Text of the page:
You will see that the permissions get progressively more as the roles move from anonymous user through to administrators. 

The 4 provided roles are a great starting point and if you have just set up a site you probably don't need to change anything. 
That said, if you intend on having content editors and then content creators, you may want to set up a fifth role.
The role of content editor can only edit their own content, amongst other things. So adding a role that can editor anyone's content maybe a good idea. 

role permissons for nodes

Note: If you plan on developing a site that has a content creation and publishing workflow, there are other modules you may want to explore that provide content moderation and workflow management. Such modules that ship with Drupal are Content Moderation module and Workflow module. You can find and enable them on the extend page of the administration section of your Drupal site. You may want to add some custom modules as well. Please check the getting started with content moderation (coming soon) article for more information.

Creating a New Role

Creating a new role is easy.

  • Click on the add role button. (See above top image).
  • Add the role name and machine name.

That's it, now you have a new role, you now need to add the permissions.

add role screen with role name and machine name

Changing or Adding Permission for a Role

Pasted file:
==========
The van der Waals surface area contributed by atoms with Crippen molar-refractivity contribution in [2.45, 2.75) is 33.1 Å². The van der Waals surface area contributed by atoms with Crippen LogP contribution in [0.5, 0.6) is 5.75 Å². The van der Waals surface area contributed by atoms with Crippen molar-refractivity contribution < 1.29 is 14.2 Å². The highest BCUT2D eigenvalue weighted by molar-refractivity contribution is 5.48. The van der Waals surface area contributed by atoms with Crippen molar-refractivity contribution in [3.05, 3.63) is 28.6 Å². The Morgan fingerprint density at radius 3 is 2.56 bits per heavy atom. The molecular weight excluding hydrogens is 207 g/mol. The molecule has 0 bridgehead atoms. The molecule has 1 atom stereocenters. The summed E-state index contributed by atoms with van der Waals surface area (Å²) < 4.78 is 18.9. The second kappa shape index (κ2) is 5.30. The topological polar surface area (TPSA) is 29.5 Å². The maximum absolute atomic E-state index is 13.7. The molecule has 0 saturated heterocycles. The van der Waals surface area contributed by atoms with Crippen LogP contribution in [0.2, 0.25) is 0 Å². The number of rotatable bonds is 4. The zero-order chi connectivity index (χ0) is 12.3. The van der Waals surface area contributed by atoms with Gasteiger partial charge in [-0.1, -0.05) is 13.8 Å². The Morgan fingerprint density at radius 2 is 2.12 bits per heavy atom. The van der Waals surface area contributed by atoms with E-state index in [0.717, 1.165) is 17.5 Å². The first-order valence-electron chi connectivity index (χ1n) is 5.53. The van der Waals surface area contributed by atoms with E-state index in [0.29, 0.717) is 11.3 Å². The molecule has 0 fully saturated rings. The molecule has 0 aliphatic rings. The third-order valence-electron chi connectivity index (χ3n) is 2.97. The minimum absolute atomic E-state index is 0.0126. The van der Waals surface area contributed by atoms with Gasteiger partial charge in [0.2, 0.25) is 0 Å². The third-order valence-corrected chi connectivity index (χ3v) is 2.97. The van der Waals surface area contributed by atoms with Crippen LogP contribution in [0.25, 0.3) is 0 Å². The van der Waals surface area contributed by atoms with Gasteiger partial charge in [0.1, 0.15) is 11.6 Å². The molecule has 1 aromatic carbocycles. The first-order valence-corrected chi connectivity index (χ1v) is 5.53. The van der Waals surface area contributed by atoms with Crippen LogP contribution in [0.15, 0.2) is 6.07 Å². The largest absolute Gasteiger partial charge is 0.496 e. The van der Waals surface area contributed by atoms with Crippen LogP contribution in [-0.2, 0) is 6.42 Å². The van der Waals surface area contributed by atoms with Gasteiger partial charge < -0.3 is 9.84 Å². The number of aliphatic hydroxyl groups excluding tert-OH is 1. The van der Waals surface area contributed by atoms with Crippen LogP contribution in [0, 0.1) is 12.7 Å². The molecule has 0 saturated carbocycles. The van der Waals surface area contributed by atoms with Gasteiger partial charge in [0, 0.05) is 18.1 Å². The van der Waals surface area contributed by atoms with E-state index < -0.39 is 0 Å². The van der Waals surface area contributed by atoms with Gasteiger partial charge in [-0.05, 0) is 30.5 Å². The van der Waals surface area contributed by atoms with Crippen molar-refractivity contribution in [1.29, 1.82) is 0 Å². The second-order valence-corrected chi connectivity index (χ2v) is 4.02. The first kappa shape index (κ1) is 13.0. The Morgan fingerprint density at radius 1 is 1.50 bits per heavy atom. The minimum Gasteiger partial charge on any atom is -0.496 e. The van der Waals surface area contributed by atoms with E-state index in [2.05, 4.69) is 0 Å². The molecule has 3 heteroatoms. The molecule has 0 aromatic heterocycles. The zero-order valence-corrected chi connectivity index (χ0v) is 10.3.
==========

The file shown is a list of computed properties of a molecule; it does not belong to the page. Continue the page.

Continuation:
To change the permissions for a role, visit the permissions page. You will want to add permissions to new roles when setting them up.

When granting permissions to a role, only grant 100% necessary permissions. You can always change this later if more permissions are needed.

For each possible task or permission, there is an excellent title and description telling you what each permission is. You will see for content types or node you have a slew of permissions from view to create to edit own to edit all. These fine grain permissions are one of those powers of Drupal, and it can be done all in the UI.

You will also notice on some tasks it says only grant trusted roles. Things such as administer block content has such warning: Warning: Give to trusted roles only; this permission has security implications. View, edit and delete all block content regardless of permission restrictions. I would heed this advice. 

Drupal permissions warning

Other times you may want to change or add permissions to a role is when creating a new content or entity type or when adding a new module. When adding a new module, you will usually be advised that permissions need to be set up. Remember that administrator gets granted all permission by default. 

Assigning Roles to Users

Assigning roles to users is done on the people page. This page has an overview of all users.